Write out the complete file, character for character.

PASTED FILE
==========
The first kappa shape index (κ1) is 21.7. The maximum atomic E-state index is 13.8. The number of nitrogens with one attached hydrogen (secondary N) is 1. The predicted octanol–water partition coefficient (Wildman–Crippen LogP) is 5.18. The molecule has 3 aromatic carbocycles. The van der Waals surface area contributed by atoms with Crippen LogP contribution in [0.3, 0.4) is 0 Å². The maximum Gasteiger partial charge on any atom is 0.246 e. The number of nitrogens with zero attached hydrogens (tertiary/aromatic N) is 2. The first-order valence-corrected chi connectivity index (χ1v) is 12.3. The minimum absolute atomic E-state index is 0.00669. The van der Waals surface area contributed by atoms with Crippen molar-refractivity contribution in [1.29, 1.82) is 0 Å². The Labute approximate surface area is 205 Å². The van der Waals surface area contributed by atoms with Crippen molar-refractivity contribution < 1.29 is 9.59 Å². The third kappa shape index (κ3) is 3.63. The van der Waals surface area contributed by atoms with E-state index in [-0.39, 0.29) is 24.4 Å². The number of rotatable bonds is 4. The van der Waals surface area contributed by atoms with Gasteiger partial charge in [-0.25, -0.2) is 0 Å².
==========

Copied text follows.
The first kappa shape index (κ1) is 21.7. The maximum atomic E-state index is 13.8. The number of nitrogens with one attached hydrogen (secondary N) is 1. The predicted octanol–water partition coefficient (Wildman–Crippen LogP) is 5.18. The molecule has 3 aromatic carbocycles. The van der Waals surface area contributed by atoms with Crippen LogP contribution in [0.3, 0.4) is 0 Å². The maximum Gasteiger partial charge on any atom is 0.246 e. The number of nitrogens with zero attached hydrogens (tertiary/aromatic N) is 2. The first-order valence-corrected chi connectivity index (χ1v) is 12.3. The minimum absolute atomic E-state index is 0.00669. The van der Waals surface area contributed by atoms with Crippen molar-refractivity contribution in [1.29, 1.82) is 0 Å². The Labute approximate surface area is 205 Å². The van der Waals surface area contributed by atoms with Crippen molar-refractivity contribution < 1.29 is 9.59 Å². The third kappa shape index (κ3) is 3.63. The van der Waals surface area contributed by atoms with E-state index in [-0.39, 0.29) is 24.4 Å². The number of rotatable bonds is 4. The van der Waals surface area contributed by atoms with Gasteiger partial charge in [-0.25, -0.2) is 0 Å².